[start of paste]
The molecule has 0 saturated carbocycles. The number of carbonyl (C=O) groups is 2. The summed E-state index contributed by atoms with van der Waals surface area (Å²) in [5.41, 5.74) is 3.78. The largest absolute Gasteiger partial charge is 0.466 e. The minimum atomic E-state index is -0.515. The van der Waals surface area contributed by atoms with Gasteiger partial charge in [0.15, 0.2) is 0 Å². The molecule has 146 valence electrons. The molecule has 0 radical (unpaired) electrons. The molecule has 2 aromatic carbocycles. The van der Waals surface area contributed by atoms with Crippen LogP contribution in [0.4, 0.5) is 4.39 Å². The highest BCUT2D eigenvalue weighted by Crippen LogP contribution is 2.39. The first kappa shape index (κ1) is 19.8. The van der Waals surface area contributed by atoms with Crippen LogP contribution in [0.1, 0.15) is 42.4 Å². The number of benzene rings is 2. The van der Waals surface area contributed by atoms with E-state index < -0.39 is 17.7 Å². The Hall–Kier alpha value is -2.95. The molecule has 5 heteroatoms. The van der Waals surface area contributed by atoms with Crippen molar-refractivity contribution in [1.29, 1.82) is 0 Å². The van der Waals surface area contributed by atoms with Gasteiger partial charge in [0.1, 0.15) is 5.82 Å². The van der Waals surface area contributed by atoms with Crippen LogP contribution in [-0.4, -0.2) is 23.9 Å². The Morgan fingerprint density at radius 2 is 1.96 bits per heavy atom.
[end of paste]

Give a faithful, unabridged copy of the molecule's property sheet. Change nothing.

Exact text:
The molecule has 0 saturated carbocycles. The number of carbonyl (C=O) groups is 2. The summed E-state index contributed by atoms with van der Waals surface area (Å²) in [5.41, 5.74) is 3.78. The largest absolute Gasteiger partial charge is 0.466 e. The minimum atomic E-state index is -0.515. The van der Waals surface area contributed by atoms with Gasteiger partial charge in [0.15, 0.2) is 0 Å². The molecule has 146 valence electrons. The molecule has 0 radical (unpaired) electrons. The molecule has 2 aromatic carbocycles. The van der Waals surface area contributed by atoms with Crippen LogP contribution in [0.4, 0.5) is 4.39 Å². The highest BCUT2D eigenvalue weighted by Crippen LogP contribution is 2.39. The first kappa shape index (κ1) is 19.8. The van der Waals surface area contributed by atoms with Crippen LogP contribution in [0.1, 0.15) is 42.4 Å². The number of benzene rings is 2. The van der Waals surface area contributed by atoms with E-state index < -0.39 is 17.7 Å². The Hall–Kier alpha value is -2.95. The molecule has 5 heteroatoms. The van der Waals surface area contributed by atoms with Crippen molar-refractivity contribution in [1.29, 1.82) is 0 Å². The van der Waals surface area contributed by atoms with Gasteiger partial charge in [0.1, 0.15) is 5.82 Å². The van der Waals surface area contributed by atoms with Crippen LogP contribution in [-0.4, -0.2) is 23.9 Å². The Morgan fingerprint density at radius 2 is 1.96 bits per heavy atom.